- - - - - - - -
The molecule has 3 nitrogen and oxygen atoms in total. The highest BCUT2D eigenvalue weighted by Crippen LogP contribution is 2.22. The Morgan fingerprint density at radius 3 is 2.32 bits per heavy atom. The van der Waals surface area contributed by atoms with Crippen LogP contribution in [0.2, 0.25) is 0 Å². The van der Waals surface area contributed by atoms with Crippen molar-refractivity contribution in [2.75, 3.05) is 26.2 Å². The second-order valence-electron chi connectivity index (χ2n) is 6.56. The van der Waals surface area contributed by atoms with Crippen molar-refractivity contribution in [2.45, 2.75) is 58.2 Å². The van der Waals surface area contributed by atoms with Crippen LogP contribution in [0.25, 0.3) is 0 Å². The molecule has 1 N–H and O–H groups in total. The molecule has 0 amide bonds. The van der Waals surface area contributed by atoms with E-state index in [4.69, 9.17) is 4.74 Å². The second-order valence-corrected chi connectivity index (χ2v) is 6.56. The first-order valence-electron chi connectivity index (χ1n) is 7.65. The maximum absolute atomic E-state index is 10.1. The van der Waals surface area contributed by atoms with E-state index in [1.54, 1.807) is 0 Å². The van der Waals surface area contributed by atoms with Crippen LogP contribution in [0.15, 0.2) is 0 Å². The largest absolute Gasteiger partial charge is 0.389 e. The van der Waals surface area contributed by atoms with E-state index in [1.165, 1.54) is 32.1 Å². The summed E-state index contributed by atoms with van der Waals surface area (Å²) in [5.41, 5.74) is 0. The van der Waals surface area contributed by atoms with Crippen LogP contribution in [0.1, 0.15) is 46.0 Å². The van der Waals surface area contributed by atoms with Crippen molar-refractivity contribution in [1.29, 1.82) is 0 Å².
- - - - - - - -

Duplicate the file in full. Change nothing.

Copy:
The molecule has 3 nitrogen and oxygen atoms in total. The highest BCUT2D eigenvalue weighted by Crippen LogP contribution is 2.22. The Morgan fingerprint density at radius 3 is 2.32 bits per heavy atom. The van der Waals surface area contributed by atoms with Crippen LogP contribution in [0.2, 0.25) is 0 Å². The van der Waals surface area contributed by atoms with Crippen molar-refractivity contribution in [2.75, 3.05) is 26.2 Å². The second-order valence-electron chi connectivity index (χ2n) is 6.56. The van der Waals surface area contributed by atoms with Crippen molar-refractivity contribution in [2.45, 2.75) is 58.2 Å². The van der Waals surface area contributed by atoms with Crippen LogP contribution in [0.25, 0.3) is 0 Å². The molecule has 1 N–H and O–H groups in total. The molecule has 0 amide bonds. The van der Waals surface area contributed by atoms with E-state index in [4.69, 9.17) is 4.74 Å². The second-order valence-corrected chi connectivity index (χ2v) is 6.56. The first-order valence-electron chi connectivity index (χ1n) is 7.65. The maximum absolute atomic E-state index is 10.1. The van der Waals surface area contributed by atoms with E-state index in [1.54, 1.807) is 0 Å². The van der Waals surface area contributed by atoms with Crippen LogP contribution in [0.15, 0.2) is 0 Å². The largest absolute Gasteiger partial charge is 0.389 e. The van der Waals surface area contributed by atoms with E-state index in [1.165, 1.54) is 32.1 Å². The summed E-state index contributed by atoms with van der Waals surface area (Å²) in [5.41, 5.74) is 0. The van der Waals surface area contributed by atoms with Crippen LogP contribution in [0.1, 0.15) is 46.0 Å². The van der Waals surface area contributed by atoms with Crippen molar-refractivity contribution in [1.29, 1.82) is 0 Å².